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PLAINSE v. SAUL (2020)

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United States Court of Appeals, Seventh Circuit.

Heather PLAINSE, Plaintiff–Appellant, v. Andrew M. SAUL, Commissioner of Social Security, Defendant–Appellee.

No. 19-3190

Decided: August 12, 2020

Before WILLIAM J. BAUER, Circuit Judge, FRANK H. EASTERBROOK, Circuit Judge, DIANE P. WOOD, Circuit Judge Daniel A. Skaar, Attorney, Skaar Law, Grapevine, TX, for Plaintiff - Appellant Emily S. Cohn, Attorney, Social Security Administration, Office of the General Counsel, Chicago, IL, Jonathan H. Koenig, Attorney, Rebecca Taibleson, Attorney, Office of the United States Attorney, Milwaukee, WI, for Defendant - Appellee


Heather Plainse filed for disability insurance benefits and supplemental security income benefits in early 2015. She claimed disability beginning on June 11, 2014, due to a heart condition and juvenile rheumatoid arthritis. Plainse began working at age seventeen. From 2011 to 2016, she worked for nine different employers but could not sustain employment due to joint pain and severe fatigue. The Social Security Administration denied her claims both initially and upon reconsideration. Plainse requested an administrative hearing and appeared in July 2017.

The administrative law judge (ALJ) denied Plainse's claim in August 2017. The ALJ found that Plainse suffered from a congenital heart disease and rheumatoid arthritis but held that neither was severe enough to meet the Listing of Impairments criteria. See 20 C.F.R. § 416.925. The decision stated that Plainse's fatigue was associated with treatable conditions like low iron and her inconsistent use of medication. The ALJ reasoned that Plainse's residual functional capacity would allow her to perform “a range of sedentary work.” Relying on a vocational expert, the ALJ concluded that Plainse could find entry-level work as an order clerk or in final assembly.

Plainse filed an action for judicial review in the district court, arguing the ALJ erred in finding Plainse was not disabled. Specifically, Plainse argued that: (1) the ALJ ignored her severe fatigue; (2) the residual functional capacity analysis was not function-by-function; (3) the listing discussion was perfunctory; (4) the ALJ failed to adequately weigh her treating physician's opinion; and (5) the vocational expert's findings were unreliable since they contradicted the Dictionary of Occupational Titles. The district court affirmed the denial of benefits. On appeal, Plainse raises the same five arguments.

This court will uphold the denial of benefits if the ALJ's decision applied the correct legal standard and is supported with substantial evidence. Jelinek v. Astrue, 662 F.3d 805, 811 (7th Cir. 2011) (citing 42 U.S.C. § 405(g)). Here, substantial evidence supported the decision. The ALJ noted that Plainse showed significant progress between August 2014 and March 2017. She responded positively to medication and said her arthritis appeared to be under control. Rather than ignore her fatigue, the ALJ adequately determined it was not severe enough to render her disabled.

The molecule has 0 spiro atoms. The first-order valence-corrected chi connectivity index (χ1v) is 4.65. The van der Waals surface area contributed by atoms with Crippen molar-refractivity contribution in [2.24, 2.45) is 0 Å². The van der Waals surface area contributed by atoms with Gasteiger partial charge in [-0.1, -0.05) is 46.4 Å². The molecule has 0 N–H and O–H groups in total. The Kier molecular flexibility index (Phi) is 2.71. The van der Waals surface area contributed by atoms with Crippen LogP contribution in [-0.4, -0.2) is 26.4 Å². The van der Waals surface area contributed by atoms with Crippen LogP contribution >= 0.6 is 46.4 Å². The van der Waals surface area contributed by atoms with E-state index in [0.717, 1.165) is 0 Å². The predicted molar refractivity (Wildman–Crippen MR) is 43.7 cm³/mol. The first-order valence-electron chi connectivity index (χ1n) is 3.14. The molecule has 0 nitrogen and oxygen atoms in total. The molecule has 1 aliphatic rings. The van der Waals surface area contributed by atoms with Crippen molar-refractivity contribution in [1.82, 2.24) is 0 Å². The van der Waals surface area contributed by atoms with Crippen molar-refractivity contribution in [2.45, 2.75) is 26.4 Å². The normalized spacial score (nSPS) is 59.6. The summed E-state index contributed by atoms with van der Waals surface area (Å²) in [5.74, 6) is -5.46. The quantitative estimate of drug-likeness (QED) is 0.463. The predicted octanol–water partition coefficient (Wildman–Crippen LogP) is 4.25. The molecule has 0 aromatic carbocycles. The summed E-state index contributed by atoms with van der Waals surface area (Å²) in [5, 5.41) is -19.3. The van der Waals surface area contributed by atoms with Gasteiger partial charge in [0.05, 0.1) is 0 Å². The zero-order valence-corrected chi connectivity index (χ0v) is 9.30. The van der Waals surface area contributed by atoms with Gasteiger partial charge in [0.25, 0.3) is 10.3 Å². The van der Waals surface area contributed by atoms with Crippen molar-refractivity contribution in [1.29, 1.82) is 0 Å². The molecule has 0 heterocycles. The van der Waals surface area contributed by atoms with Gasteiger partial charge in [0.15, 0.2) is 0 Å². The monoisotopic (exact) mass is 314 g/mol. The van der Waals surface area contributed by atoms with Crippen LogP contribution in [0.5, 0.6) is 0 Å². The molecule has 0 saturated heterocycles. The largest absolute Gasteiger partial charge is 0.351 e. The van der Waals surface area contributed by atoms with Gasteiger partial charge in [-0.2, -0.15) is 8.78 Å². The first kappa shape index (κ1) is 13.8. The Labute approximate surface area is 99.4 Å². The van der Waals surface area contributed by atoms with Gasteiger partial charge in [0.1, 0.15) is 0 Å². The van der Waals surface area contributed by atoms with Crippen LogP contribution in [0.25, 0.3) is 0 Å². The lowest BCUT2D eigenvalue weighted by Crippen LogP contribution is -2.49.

Remand is appropriate when the ALJ fails to provide adequate support for the stated conclusions, see id., but in this instance the decision satisfied federal regulations and was logically sound. Relying on Social Security Ruling 96-8p, Plainse claims the decision failed to perform a function-by-function analysis. In reality, it discussed various aspects of her physical abilities before concluding she could perform sedentary work. Plainse also claims the listing discussion was flawed since it merely stated her impairments did not meet the criteria. However, the following section that describes her progress clearly supports the ALJ's reasoning.

The ALJ also adequately weighed her physician's opinion and properly relied on the vocational expert. A treating physician's opinion may be entitled to “controlling weight” if it is consistent with other evidence in the record. Gerstner v. Berryhill, 879 F.3d 257, 261 (7th Cir. 2018) (citing 20 C.F.R. § 404.1527(c)). The physician completed an arthritis questionnaire stating Plainse's severe fatigue rendered her disabled. The ALJ appropriately discounted this conclusion when later, by March 2017, the same physician said Plainse's arthritis was in remission. Finally, per Social Security Ruling 00-4p, the ALJ explained the slight departure from the Dictionary of Occupational Titles and was entitled to rely on the expert's testimony that entry-level “order clerk” positions existed within the national economy.

We find no error and AFFIRM the denial of benefits.

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